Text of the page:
In October, Philadelphia’s Academy of Vocal Arts had their strongest Giargiari vocal competition in memory. This month, they began their opera season with an Italian warhorse, La Traviata, which in the cast I saw showcased the first-place winner, Lydia Grindatto as Violetta. Operas to come this season are Don Pasquale (in February) and Don Giovanni (in April).
If the focus on such centrist Italian-language repertoire feels very conservative, it’s worth remembering that the primary goal of AVA is to prepare and polish young singers for careers in opera. On that level, Traviata proved a success.
Grindatto in particular confirmed the fine impression she had made at Giargiari with a charismatic, thoroughly inhabited performance that showed careful preparation in every aspect. All Violettas in my experience find their most natural fit in one of the opera’s three acts. For Grindatto, it’s Act II, where her high-octane emotionalism and shining upper-middle register come into focus.
In a bigger house, a bit more vocal heft might be needed, but she scaled the voice skillfully so that when it really opened up, one had the sense of dramatic thrust. In Act I, she negotiated the coloratura honorably—even gesturing at the trills in “Sempre libera” which too often go unmarked—but it lacked the ultimate sense of easy abandon; she was very touching in Act III, but I wanted more intimacy and fragility—we didn’t really get a true pianissimo (nor from virtually anyone else; more on that later).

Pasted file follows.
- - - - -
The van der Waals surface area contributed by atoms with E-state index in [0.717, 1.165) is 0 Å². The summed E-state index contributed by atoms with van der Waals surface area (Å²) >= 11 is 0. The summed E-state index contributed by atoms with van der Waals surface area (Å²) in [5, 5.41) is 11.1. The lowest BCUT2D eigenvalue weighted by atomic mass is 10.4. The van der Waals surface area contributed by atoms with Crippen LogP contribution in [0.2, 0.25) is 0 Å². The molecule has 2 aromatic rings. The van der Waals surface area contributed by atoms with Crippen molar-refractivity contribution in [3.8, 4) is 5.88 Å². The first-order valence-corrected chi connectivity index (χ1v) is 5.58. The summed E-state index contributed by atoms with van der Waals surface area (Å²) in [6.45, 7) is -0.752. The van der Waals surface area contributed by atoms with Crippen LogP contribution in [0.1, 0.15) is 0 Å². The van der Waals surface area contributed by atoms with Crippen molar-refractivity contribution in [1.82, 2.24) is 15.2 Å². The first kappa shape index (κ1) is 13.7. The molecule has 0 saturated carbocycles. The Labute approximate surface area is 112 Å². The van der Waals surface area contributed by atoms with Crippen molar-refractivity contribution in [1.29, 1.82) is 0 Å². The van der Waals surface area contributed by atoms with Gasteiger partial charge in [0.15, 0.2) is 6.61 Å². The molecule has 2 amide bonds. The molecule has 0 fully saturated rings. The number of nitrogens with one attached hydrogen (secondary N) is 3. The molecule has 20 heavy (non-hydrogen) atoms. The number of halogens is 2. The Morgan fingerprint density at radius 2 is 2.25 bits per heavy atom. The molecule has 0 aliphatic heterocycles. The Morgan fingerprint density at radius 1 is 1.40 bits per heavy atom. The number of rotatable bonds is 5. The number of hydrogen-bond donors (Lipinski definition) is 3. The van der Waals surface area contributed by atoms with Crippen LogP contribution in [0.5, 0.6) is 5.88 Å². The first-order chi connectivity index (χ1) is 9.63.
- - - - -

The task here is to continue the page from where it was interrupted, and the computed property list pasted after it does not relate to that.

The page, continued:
On balance: this was a very significant achievement; I have every reason to think Grindatto will be a successful major-theater Violetta.
Luke Norvell (Alfredo) and Kevin Godínez (Giorgio) also confirmed the good impressions they made at Giargiari and in other AVA performances. Norvell, now a second-year, has made notable strides since I first heard him. His lambent juicy-lyric tenor has greater ease at the top now, and he seems more confident and relaxed on stage.
His upper-middle range, where much of this role (and many others) lies, is especially beautiful. His Italian diction and style could use more polish, but all signs are good. Germont père is probably a half-size too big for Godínez at this point, and it’s not a role that allows his exceptional stage charm to come through, but it was solidly and idiomatically sung.
In supporting roles, several singers stood out—Peter Barber as Douphol, Angel Raii Gomez (another Giargiari winner) as Gastone, and especially Alla Yarosh, who was vocally and dramatically an uncommonly effective Annina.
I wish all these performances had been better served by the production and conductor. Director Dorothy Danner faced the on-going challenge of AVA’s very small stage, but except for a few attractive tableaux, the production looked awkward and without any significant dramatic ideas. A pantomime that began the opera made no sense, and having Violetta undress in the middle of her living room was one gaucherie among several.
AVA’s veteran maestro Christofer Macatsoris is a lionized figure to many, but for me his conducting—which has always emphasized virility over lyricism—has grown alarmingly crude over time. Here, there were some limited payoffs in his brute force: the opening music for both party sequences had an exciting pulse.
But against this, the tempi were too often rushed and phrase endings blunted; I didn’t hear a true pianissimo note all evening. The orchestra—often quite good here—sounded off-form. AVA’s singers aspiring to major careers deserve better.
Photos: Morgan Horell